Accessibility

Pa. Gov. signs public-private partnerships bill

Posted on September 27, 2012

Pennsylvania Gov. Tom Corbett ceremonially signed a bill Wednesday that authorizes public-private partnerships (P3) for transportation initiatives in the commonwealth. These partnerships have the potential to strengthen the infrastructure of Pennsylvania and create jobs for Pennsylvanians, according to a statement issued by the Governor's office.

The Public and Private Partnerships for Transportation Act, authorizes public-private transportation projects in the commonwealth, allowing PennDOT and other transportation authorities and commissions to partner with private companies to participate in the delivery, maintenance and financing of transportation-related projects.

The act provides for a seven-member Public Private Transportation Partnership Board to examine and approve potential public-private transportation projects. If the board determines a state operation would be more cost-effectively administered by a private company, the company will be authorized to either completely or partially take over that  operation.

“Our newly created board will look over the proposal and, if the numbers make sense for the taxpayers, we will allow that private entity to take on the job of administering the project,” Corbett said. “People are already taxed too much, so the question is, how can we reduce the overall cost so we can deliver more services with what we have? P3 opens the door to that solution.”

The board is comprised of the Secretary of Transportation as chairperson, the Secretary of the Budget, one member appointed by the governor and four members appointed by the General Assembly.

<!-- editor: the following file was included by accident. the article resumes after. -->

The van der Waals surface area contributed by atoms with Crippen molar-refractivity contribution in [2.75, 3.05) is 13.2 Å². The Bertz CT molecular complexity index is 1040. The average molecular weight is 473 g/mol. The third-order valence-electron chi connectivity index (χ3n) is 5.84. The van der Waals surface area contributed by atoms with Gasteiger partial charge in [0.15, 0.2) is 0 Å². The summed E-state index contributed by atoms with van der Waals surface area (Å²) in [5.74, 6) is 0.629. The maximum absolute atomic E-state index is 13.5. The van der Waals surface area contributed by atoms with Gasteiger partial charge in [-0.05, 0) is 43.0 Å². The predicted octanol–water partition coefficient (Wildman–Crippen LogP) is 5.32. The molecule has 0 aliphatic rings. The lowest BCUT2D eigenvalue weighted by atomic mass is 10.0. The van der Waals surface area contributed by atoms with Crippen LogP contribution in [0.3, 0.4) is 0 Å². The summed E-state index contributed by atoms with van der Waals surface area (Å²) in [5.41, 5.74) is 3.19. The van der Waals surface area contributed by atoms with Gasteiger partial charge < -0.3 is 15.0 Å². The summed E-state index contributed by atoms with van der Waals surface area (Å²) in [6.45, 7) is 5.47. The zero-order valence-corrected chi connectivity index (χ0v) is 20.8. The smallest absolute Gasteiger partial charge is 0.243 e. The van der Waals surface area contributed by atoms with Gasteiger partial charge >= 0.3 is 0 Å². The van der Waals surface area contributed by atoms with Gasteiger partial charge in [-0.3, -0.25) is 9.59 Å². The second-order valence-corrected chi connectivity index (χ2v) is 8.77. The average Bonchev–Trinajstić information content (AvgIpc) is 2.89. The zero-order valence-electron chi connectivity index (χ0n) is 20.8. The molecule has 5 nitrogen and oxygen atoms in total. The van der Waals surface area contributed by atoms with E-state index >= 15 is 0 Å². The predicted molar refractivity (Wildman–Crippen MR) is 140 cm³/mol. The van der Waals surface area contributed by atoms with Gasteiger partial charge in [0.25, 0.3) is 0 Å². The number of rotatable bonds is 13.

RELATED ARTICLE: Be sure to read, "Steps to Help Transit Systems Get On the Road to Financial Viability."

View comments or post a comment on this story. (0 Comments)

More News

MARTA to layoff 371 paratransit workers

The announcement comes after officials voted in favor of hiring a private company to provide paratransit service last November.

Calif. students use of dial-a-ride leaves seniors stranded

While residents who depend on the transit service are frequently denied rides, nearly 300 students use the transport daily.

D.C. wheelchair users say they are forgotten in blizzard

With large snow banks everywhere, an open curb usually is the only way a wheelchair user can get on or off the sidewalk.

Pa. agency to add 11 wheelchair-accessible vehicles

The vehicles are set to be in operation in the next four to five months and will be added to the Westmoreland Transit Authority’s current fleet of 60-plus vehicles operated by National Express Transit

San Diego MTS stepping up wheelchair, priority seating enforcement

With the Board’s action to amend MTS Ordinance No. 13, refusal by a rider to vacate priority seating and wheelchair areas for persons with disabilities and the elderly upon request may result in a citation and fines up to $100.

See More News

Post a Comment

Post Comment

Comments (0)



More From The World's Largest Fleet Publisher

Automotive Fleet

The Car and truck fleet and leasing management magazine

Business Fleet

managing 10-50 company vehicles

Fleet Financials

Executive vehicle management

Government Fleet

managing public sector vehicles & equipment

TruckingInfo.com

THE COMMERCIAL TRUCK INDUSTRY’S MOST IN-DEPTH INFORMATION SOURCE

Work Truck Magazine

The number 1 resource for vocational truck fleets

Schoolbus Fleet

Serving school transportation professionals in the U.S. and Canada

LCT Magazine

Global Resource For Limousine and Bus Transportation

Please sign in or register to .    Close